Use of Pesticides Continues in City of Malibu Parks

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Malibu City Hall

This story has been updated. Please see editor’s note below.

Ah, spring is in the air. Wildflowers are blooming in city parks, and the city’s Valley Crest subcontractors are out in hazmat suits with backpacks of glyphosate (the main ingredient in Monsanto’s Roundup), spraying areas used by the public. Spraying has been recently observed — and even photographed — at Trancas, Las Flores Creek and Legacy parks. 

When the Valley Crest employee doing the spraying at Las Flores Creek Park was approached, he said the City of Malibu permitted it. He was correct the City of Malibu’s Parks and Recreation Department has an Integrated Pest Management (IPM) plan that includes not only glyphosate, but several other toxic chemicals.

Stephen C. Frantz, PhD, a pathobiologist residing in the Malibu area, wrote in the LA Progressive last month that after 40 years of producing Roundup, “a treasure trove” of Monsanto’s own research data was exposed in 2015. 

“We now know, through this and other independent peer-reviewed research, that we’ve been misled by industry, university, government scientists and officials who told us that glyphosate did not present an unreasonable risk of adverse effects to humans, animals, or the environment,” he wrote. 

Frantz noted that “glyphosate in its various formulations is responsible for a large variety of cancers and organ failures in humans and other animals … It harms or kills honey bees and monarch butterflies … causes death, mutations, cancer, etc. in amphibians, fish, mice, rats, dogs, pigs, poultry, cattle and many microorganisms and other life forms … and destroys the vegetation on which wildlife depends for food and shelter.”

As a result of these findings, the World Health Organization (WHO) declared glyphosate a “probable carcinogen.” The California Office of Environmental Health Hazard Assessment decided glyphosate products must be labeled “cancer causing,” which Monsanto is contesting.

“On occasion, Roundup may be used to control weeds for worker safety and community convenience,” Parks and Recreation Director Bob Stallings told The Malibu Times. “For example, using Roundup at Las Flores Creek Park and the median on PCH reduces the risk of injury to workers operating in close proximity to vehicle traffic or inconveniencing the community by closing a lane.”

He emphasized “the product is not applied if there’s a chance of rain or high winds, in order to prevent the product from carrying outside the targeted area. These are some of the precautions taken to keep the product from spreading to the creek or ocean when applied at Las Flores Creek Park.”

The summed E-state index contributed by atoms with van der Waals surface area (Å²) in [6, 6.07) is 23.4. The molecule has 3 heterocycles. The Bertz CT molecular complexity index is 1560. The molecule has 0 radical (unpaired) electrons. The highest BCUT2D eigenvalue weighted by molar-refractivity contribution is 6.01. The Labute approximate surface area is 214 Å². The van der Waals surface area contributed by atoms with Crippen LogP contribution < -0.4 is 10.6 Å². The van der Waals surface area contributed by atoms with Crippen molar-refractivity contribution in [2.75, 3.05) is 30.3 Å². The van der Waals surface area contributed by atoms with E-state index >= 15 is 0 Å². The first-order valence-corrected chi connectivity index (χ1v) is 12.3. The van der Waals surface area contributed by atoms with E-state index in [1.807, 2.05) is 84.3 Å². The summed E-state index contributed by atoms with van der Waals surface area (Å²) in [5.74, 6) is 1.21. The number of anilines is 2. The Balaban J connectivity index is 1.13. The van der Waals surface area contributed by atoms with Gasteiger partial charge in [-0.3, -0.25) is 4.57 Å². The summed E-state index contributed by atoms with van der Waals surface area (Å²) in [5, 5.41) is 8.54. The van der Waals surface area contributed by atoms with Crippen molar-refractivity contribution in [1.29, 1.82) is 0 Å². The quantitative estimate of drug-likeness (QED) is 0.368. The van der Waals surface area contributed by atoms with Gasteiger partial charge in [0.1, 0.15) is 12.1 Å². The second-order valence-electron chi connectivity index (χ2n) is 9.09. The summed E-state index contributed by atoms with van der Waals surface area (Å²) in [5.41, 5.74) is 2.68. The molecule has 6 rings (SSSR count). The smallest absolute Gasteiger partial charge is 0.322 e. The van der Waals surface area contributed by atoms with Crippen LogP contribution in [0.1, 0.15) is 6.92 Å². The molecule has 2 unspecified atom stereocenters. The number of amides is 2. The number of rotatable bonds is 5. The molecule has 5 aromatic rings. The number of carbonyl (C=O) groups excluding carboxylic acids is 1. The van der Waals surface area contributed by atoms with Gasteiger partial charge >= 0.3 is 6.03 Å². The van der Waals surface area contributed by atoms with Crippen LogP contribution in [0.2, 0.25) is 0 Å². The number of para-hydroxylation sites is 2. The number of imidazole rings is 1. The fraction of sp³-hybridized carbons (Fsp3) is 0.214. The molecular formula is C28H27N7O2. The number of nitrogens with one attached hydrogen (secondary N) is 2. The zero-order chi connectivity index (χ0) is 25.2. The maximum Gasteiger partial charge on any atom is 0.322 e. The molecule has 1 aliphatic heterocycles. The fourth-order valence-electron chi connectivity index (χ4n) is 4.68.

Kian Schulman, co-founder of Poison Free Malibu, wrote in an email to The Malibu Times that, “Our coalition is concerned about the use of toxic pesticides in Malibu parks and playing fields, and is working to get the city IPM policy changed.” 

The coalition consists not only of Poison Free Malibu, but also Advocates for Malibu Public Schools (AMPS), America Unites for Kids, The Cornucopia Foundation, Malibu Agricultural Society, Malibu Monarch Project and the Topanga Creek Watershed Committee.

Schulman said she “recently had a productive meeting” with Stallings concerning changing Malibu’s IPM policy.

“Bob and his staff have worked hard to minimize the use of pesticides on Malibu park properties,” Schulman explained. “Malibu’s present policy has a modest pesticide use list, as toxic as it is. He assured me that his intentions are the same as ours — to make Malibu poison free.

“I expressed Malibu citizens’ deep concerns about the use of Roundup, a possible carcinogen, and other toxic chemicals (SpeedZone and Dimension) on the parks’ turf and playground areas. One citizen was very upset to see the spraying of Trancas Park with no signage being used as children played in the background,” she said.  “Given the choice of having a pristine turf full of chemical poisons or one with no poisons or chemicals with a few dandelions here and there, I believe our public would prefer a pesticide free zone.”

Schulman explained that the coalition would “like to see a pesticide free zone on all turf and lawn areas where the public congregates, and a non-chemical soil enrichment program to eliminate unwanted weeds and build a healthy soil.”

The coalition has based their recommendations on successful earth friendly management policies adopted by other communities. 

Residents are encouraged to attend the Tuesday, May 17, Parks and Recreation Commission meeting, which will include a full review of the IPM policy and program, as well as a presentation by Poison Free Malibu. 

A previous version of this story incorrectly stated that the California Department of Pesticide Regulation declared glyphosate as cancer-causing. The story has been updated with correct information.